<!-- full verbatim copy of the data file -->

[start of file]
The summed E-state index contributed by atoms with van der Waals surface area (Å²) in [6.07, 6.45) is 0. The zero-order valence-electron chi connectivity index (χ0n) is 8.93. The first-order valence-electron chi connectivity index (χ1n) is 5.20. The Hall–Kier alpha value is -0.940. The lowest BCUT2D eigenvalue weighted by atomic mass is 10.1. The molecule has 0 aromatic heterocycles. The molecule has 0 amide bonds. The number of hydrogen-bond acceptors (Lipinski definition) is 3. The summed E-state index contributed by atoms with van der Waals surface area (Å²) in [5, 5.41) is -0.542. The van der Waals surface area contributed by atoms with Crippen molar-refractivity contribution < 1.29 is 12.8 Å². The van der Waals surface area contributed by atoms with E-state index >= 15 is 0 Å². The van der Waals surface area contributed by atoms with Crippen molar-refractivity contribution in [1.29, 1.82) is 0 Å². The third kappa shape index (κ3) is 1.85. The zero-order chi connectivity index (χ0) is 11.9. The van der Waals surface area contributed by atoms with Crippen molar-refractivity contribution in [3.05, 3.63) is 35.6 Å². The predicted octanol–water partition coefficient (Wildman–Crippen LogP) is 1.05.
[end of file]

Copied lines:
The summed E-state index contributed by atoms with van der Waals surface area (Å²) in [6.07, 6.45) is 0. The zero-order valence-electron chi connectivity index (χ0n) is 8.93. The first-order valence-electron chi connectivity index (χ1n) is 5.20. The Hall–Kier alpha value is -0.940. The lowest BCUT2D eigenvalue weighted by atomic mass is 10.1. The molecule has 0 aromatic heterocycles. The molecule has 0 amide bonds. The number of hydrogen-bond acceptors (Lipinski definition) is 3. The summed E-state index contributed by atoms with van der Waals surface area (Å²) in [5, 5.41) is -0.542. The van der Waals surface area contributed by atoms with Crippen molar-refractivity contribution < 1.29 is 12.8 Å². The van der Waals surface area contributed by atoms with E-state index >= 15 is 0 Å². The van der Waals surface area contributed by atoms with Crippen molar-refractivity contribution in [1.29, 1.82) is 0 Å². The third kappa shape index (κ3) is 1.85. The zero-order chi connectivity index (χ0) is 11.9. The van der Waals surface area contributed by atoms with Crippen molar-refractivity contribution in [3.05, 3.63) is 35.6 Å². The predicted octanol–water partition coefficient (Wildman–Crippen LogP) is 1.05.